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Cather Steincamp

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Twas the Evening of Samhain
by Cather Steincamp

'Twas the evening of Samhain, and all through the place

were pagans preparing the ritual space.

The candles were set in the corners with care,

in hopes that the Watchtowers soon would be there.

We all had our robes on (as is habitual)

and had just settled down and were starting our ritual

when out on the porch there arose such a chorus

that we went to the door, and waiting there for us

were children in costumes of various kinds

with visions of chocolate bright in their minds.

 

In all of our workings, we'd almost forgot,

but we had purchased candy (we'd purchased a LOT),

And so, as they flocked from all over the street,

they all got some chocolate or something else sweet.

We didn't think twice of delaying our rite,

Kids just don't have this much fun every night.

For hours they came, with the time-honored schtick

of giving a choice: a treat or a trick.

 

As is proper, the parents were there for the games,

Watching the children and calling their names.

"On Vader, On Leia,

On Dexter and DeeDee,

On Xena, on Buffy,

Casper and Tweety!

To the block of apartments

on the neighboring road;

You'll get so much candy,

you'll have to be TOWED!"

 

The volume of children eventually dropped,

and as it grew darker, it finally stopped.

But as we prepared to return to our rite,

One child more stepped out of the night.

 

She couldn't have been more than twelve or thirteen.

Her hair was deep red, and her robe, forest green

with a simple gold cord tying off at the waist.

She'd  a staff in her hand and a smile on her face.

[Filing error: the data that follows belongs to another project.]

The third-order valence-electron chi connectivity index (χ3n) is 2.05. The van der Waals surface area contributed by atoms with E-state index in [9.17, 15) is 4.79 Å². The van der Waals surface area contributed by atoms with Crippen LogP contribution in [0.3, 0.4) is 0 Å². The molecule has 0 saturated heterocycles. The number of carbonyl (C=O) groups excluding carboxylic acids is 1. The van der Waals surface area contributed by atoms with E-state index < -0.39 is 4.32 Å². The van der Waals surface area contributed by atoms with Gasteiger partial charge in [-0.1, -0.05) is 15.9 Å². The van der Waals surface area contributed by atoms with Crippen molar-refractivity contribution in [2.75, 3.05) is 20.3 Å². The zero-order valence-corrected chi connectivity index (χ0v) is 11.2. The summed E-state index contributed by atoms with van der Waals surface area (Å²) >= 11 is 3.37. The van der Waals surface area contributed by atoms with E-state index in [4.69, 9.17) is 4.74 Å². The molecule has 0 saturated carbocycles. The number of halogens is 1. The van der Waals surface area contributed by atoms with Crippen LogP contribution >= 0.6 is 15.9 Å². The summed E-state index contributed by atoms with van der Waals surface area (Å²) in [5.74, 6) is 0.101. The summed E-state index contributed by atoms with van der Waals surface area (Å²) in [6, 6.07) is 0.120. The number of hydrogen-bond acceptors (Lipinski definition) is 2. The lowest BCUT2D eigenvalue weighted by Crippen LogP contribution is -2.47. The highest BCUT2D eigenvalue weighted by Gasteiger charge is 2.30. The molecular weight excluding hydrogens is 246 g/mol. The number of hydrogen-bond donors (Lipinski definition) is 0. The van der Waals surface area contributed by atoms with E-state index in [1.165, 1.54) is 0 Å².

No make-up, nor mask, or accompanying kitsch,

so we asked who she was; she replied "I'm a witch.

And no, I don't fly through the sky on my broom;

I only use that thing for cleaning my room.

My magical powers aren't really that neat,

but I won't threaten tricks; I'll just ask for a treat."

 

We found it refreshing, so we gave incense cones,

A candle, a crystal, a few other stones,

And the rest of the candy (which might fill a van).

She turned to her father (a man dressed as Pan)

and laughed, "Yes, I know, Dad, it's past time for bed,"

and started to leave, but she first turned and said

"I'm sorry for further delaying your rite.

Blessed Samhain to all, and a magical night."  

Copyright (c) 1999 by Cather Steincamp

 

When I was a kid and still actively celebrated Christmas, I used to write poems for my family and friends as gifts.  I stopped after my sophomore year, when I wrote a cute rip-off of "The Night Before Christmas".  I couldn't top that, so I stopped.  After I got out of high school, my writing slowly petered out as I got on with "the real world" whatever that is.  My writing only started picking back up as I worked on the site, and I was wondering if I still had the touch of writing schlock verse.  So I decided to give it a try and to share the results with you. ----Cather Steincamp